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Final Straw is two years old

Anti-plastic campaign FInal Straw Cornwall celebrates reaching over 38 million people in just two years.

Final Straw Cornwall a campaign to rid Cornwall of single use plastic straws and raise awareness of the damage single use plastics are causing to our environment celebrated its second birthday at Trevisker Garden Centre near Padstow last night (Thursday, 7th November). The event was attended by leading figures in the plastic free Cornwall community and gave the team the opportunity to announce the next steps in the campaign.

Pat Smith of Bosinver Farm Cottages near St Austell, AKA Action Nan, who co-founded the organisation revealed that since the campaign launched in November 2017, the response by the Cornish hospitality industry has been so enthusiastic that it is very difficult now to find businesses which do use plastic straws. In addition, the Government has announced its intention to ban single use plastic straws in legislation.

Thanks to Pat’s beach cleaning activities and campaign work, the organisation has achieved coverage on social media and in the press which has reached an astonishing 38 million people around the globe, with the story of Pat and Final Straw Cornwall being translated into at least eight different languages.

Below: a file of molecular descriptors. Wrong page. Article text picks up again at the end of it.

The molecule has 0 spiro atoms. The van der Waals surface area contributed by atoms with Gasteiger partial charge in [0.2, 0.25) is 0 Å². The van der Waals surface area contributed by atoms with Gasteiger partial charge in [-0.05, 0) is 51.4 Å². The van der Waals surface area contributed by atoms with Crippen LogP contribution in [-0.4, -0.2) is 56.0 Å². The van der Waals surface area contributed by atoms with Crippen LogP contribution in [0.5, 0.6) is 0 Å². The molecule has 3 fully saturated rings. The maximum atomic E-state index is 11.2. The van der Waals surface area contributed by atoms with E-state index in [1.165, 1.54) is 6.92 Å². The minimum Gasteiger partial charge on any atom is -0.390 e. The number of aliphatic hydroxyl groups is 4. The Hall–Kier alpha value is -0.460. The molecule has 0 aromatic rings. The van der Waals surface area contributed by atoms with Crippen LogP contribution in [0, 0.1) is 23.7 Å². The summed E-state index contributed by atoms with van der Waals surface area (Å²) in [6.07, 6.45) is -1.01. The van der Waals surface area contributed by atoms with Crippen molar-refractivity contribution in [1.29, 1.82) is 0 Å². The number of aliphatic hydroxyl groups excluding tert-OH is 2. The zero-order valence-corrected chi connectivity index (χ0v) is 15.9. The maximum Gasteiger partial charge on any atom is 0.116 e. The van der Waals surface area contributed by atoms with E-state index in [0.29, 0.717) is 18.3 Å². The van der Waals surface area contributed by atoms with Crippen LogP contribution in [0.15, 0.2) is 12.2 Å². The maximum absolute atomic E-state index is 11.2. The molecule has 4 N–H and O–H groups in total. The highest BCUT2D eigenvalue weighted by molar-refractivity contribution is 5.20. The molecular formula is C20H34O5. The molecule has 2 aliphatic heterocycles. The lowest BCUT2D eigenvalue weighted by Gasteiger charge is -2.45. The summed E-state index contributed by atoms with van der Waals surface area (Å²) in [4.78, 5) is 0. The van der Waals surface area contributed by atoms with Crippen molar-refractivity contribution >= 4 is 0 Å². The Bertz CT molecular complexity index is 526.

In addition, the organisation has helped other local areas to set up their own Final Straw campaigns, with Final Straw organisations now spreading from Cornwall to Devon, Somerset, Solent and beyond.

“Now that we’ve achieved our goal of banishing plastic straws in Cornwall and beyond, we’d like to turn our attention to other single use plastics, and litter in general. We’ve had the Final Straw with cigarette butts, for example, and with single use coffee cups. We’ve also had the Final Straw with things like fast fashion and mass consumerism, buying stuff for the sake of having the latest shoes or new dress,” says Pat. 

Pat went on to reveal a series of campaigns that Final Straw Cornwall will be running starting with a campaign to help reduce littering of cigarette butts that the organisation will run in order to continue its work to ensure Cornwall is at the forefront of grassroots action to tackle plastic pollution and climate change.

“What has made a real difference, is that we are talking directly to the man on the street,” says Pat. “The response from our wonderful Cornish community has been overwhelming and there is so much to feel positive about.”

In attendance were leaders in the Cornish community representing hospitality, business, sustainability, community and media, including Emily and Rob Stevenson of Beach Guardian, Mark Trevisker, who has made Trevisker Garden Centre the first plastic free garden centre in Cornwall who all gave talks about how the plastic free campaign work in Cornwall is moving forward.

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